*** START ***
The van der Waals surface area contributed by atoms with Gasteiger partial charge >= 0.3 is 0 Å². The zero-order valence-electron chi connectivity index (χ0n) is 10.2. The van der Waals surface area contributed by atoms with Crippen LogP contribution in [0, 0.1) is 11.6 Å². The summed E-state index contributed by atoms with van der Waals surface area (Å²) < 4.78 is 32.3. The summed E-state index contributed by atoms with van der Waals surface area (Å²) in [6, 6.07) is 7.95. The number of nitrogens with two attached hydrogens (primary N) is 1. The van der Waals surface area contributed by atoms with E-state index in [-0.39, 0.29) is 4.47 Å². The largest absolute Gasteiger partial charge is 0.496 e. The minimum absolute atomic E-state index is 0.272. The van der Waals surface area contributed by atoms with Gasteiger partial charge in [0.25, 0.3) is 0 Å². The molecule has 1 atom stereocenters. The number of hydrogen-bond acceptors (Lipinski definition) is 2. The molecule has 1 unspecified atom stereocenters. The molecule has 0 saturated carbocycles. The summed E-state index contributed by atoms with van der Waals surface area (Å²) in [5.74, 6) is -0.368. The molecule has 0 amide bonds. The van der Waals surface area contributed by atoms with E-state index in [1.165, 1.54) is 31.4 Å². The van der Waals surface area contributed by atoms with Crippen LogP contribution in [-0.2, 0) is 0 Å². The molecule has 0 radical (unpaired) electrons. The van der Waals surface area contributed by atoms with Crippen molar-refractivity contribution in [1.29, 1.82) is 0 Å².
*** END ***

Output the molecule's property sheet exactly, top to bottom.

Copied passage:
The van der Waals surface area contributed by atoms with Gasteiger partial charge >= 0.3 is 0 Å². The zero-order valence-electron chi connectivity index (χ0n) is 10.2. The van der Waals surface area contributed by atoms with Crippen LogP contribution in [0, 0.1) is 11.6 Å². The summed E-state index contributed by atoms with van der Waals surface area (Å²) < 4.78 is 32.3. The summed E-state index contributed by atoms with van der Waals surface area (Å²) in [6, 6.07) is 7.95. The number of nitrogens with two attached hydrogens (primary N) is 1. The van der Waals surface area contributed by atoms with E-state index in [-0.39, 0.29) is 4.47 Å². The largest absolute Gasteiger partial charge is 0.496 e. The minimum absolute atomic E-state index is 0.272. The van der Waals surface area contributed by atoms with Gasteiger partial charge in [0.25, 0.3) is 0 Å². The molecule has 1 atom stereocenters. The number of hydrogen-bond acceptors (Lipinski definition) is 2. The molecule has 1 unspecified atom stereocenters. The molecule has 0 saturated carbocycles. The summed E-state index contributed by atoms with van der Waals surface area (Å²) in [5.74, 6) is -0.368. The molecule has 0 amide bonds. The van der Waals surface area contributed by atoms with E-state index in [1.165, 1.54) is 31.4 Å². The van der Waals surface area contributed by atoms with Crippen LogP contribution in [-0.2, 0) is 0 Å². The molecule has 0 radical (unpaired) electrons. The van der Waals surface area contributed by atoms with Crippen molar-refractivity contribution in [1.29, 1.82) is 0 Å².